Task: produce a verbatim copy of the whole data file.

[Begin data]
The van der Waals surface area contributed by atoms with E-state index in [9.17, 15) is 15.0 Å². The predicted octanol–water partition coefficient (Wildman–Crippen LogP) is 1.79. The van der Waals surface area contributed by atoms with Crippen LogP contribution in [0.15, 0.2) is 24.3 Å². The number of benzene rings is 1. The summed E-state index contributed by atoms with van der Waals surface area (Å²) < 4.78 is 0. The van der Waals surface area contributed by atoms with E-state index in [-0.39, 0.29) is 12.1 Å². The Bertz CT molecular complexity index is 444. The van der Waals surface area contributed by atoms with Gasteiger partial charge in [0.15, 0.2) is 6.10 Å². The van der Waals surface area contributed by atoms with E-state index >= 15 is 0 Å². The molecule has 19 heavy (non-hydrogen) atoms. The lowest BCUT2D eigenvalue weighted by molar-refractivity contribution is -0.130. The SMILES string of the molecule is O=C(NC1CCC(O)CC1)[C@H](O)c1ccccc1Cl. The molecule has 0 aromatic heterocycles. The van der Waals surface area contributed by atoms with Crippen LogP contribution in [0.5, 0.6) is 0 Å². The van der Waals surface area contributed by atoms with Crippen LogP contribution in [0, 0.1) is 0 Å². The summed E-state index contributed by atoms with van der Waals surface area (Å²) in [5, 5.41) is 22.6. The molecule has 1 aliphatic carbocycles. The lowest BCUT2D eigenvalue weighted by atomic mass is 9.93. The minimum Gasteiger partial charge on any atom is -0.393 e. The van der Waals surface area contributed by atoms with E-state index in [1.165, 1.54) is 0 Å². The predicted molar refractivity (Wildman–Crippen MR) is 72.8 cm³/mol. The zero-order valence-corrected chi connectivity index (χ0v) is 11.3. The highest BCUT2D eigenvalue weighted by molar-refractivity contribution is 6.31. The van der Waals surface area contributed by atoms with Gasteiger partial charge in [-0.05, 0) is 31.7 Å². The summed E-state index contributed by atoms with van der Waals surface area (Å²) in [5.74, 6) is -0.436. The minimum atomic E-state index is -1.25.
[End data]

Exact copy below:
The van der Waals surface area contributed by atoms with E-state index in [9.17, 15) is 15.0 Å². The predicted octanol–water partition coefficient (Wildman–Crippen LogP) is 1.79. The van der Waals surface area contributed by atoms with Crippen LogP contribution in [0.15, 0.2) is 24.3 Å². The number of benzene rings is 1. The summed E-state index contributed by atoms with van der Waals surface area (Å²) < 4.78 is 0. The van der Waals surface area contributed by atoms with E-state index in [-0.39, 0.29) is 12.1 Å². The Bertz CT molecular complexity index is 444. The van der Waals surface area contributed by atoms with Gasteiger partial charge in [0.15, 0.2) is 6.10 Å². The van der Waals surface area contributed by atoms with E-state index >= 15 is 0 Å². The molecule has 19 heavy (non-hydrogen) atoms. The lowest BCUT2D eigenvalue weighted by molar-refractivity contribution is -0.130. The SMILES string of the molecule is O=C(NC1CCC(O)CC1)[C@H](O)c1ccccc1Cl. The molecule has 0 aromatic heterocycles. The van der Waals surface area contributed by atoms with Crippen LogP contribution in [0.5, 0.6) is 0 Å². The van der Waals surface area contributed by atoms with Crippen LogP contribution in [0, 0.1) is 0 Å². The summed E-state index contributed by atoms with van der Waals surface area (Å²) in [5, 5.41) is 22.6. The molecule has 1 aliphatic carbocycles. The lowest BCUT2D eigenvalue weighted by atomic mass is 9.93. The minimum Gasteiger partial charge on any atom is -0.393 e. The van der Waals surface area contributed by atoms with E-state index in [1.165, 1.54) is 0 Å². The predicted molar refractivity (Wildman–Crippen MR) is 72.8 cm³/mol. The zero-order valence-corrected chi connectivity index (χ0v) is 11.3. The highest BCUT2D eigenvalue weighted by molar-refractivity contribution is 6.31. The van der Waals surface area contributed by atoms with Gasteiger partial charge in [-0.05, 0) is 31.7 Å². The summed E-state index contributed by atoms with van der Waals surface area (Å²) in [5.74, 6) is -0.436. The minimum atomic E-state index is -1.25.